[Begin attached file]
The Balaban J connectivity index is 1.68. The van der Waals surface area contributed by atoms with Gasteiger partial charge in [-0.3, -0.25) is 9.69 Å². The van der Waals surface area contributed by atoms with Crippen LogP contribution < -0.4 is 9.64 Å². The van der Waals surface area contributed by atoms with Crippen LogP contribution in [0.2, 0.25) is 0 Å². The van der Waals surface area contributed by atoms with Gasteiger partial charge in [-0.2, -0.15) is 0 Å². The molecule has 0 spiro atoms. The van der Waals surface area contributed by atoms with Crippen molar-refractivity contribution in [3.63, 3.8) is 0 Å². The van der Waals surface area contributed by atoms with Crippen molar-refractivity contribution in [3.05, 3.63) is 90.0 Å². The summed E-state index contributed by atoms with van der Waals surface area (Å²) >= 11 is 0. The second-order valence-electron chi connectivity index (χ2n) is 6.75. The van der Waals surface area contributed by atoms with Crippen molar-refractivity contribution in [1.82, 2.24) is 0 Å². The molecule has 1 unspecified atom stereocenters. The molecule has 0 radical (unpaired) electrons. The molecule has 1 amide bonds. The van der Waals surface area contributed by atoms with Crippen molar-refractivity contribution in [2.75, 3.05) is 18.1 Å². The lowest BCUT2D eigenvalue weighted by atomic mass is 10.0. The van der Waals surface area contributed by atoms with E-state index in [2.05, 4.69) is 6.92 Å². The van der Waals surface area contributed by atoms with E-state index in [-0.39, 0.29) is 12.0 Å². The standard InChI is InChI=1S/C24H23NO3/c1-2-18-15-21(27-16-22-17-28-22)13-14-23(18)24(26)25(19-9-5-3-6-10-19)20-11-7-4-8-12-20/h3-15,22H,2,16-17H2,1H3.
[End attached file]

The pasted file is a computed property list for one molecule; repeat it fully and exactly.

The Balaban J connectivity index is 1.68. The van der Waals surface area contributed by atoms with Gasteiger partial charge in [-0.3, -0.25) is 9.69 Å². The van der Waals surface area contributed by atoms with Crippen LogP contribution < -0.4 is 9.64 Å². The van der Waals surface area contributed by atoms with Crippen LogP contribution in [0.2, 0.25) is 0 Å². The van der Waals surface area contributed by atoms with Gasteiger partial charge in [-0.2, -0.15) is 0 Å². The molecule has 0 spiro atoms. The van der Waals surface area contributed by atoms with Crippen molar-refractivity contribution in [3.63, 3.8) is 0 Å². The van der Waals surface area contributed by atoms with Crippen molar-refractivity contribution in [3.05, 3.63) is 90.0 Å². The summed E-state index contributed by atoms with van der Waals surface area (Å²) >= 11 is 0. The second-order valence-electron chi connectivity index (χ2n) is 6.75. The van der Waals surface area contributed by atoms with Crippen molar-refractivity contribution in [1.82, 2.24) is 0 Å². The molecule has 1 unspecified atom stereocenters. The molecule has 0 radical (unpaired) electrons. The molecule has 1 amide bonds. The van der Waals surface area contributed by atoms with Crippen molar-refractivity contribution in [2.75, 3.05) is 18.1 Å². The lowest BCUT2D eigenvalue weighted by atomic mass is 10.0. The van der Waals surface area contributed by atoms with E-state index in [2.05, 4.69) is 6.92 Å². The van der Waals surface area contributed by atoms with E-state index in [-0.39, 0.29) is 12.0 Å². The standard InChI is InChI=1S/C24H23NO3/c1-2-18-15-21(27-16-22-17-28-22)13-14-23(18)24(26)25(19-9-5-3-6-10-19)20-11-7-4-8-12-20/h3-15,22H,2,16-17H2,1H3.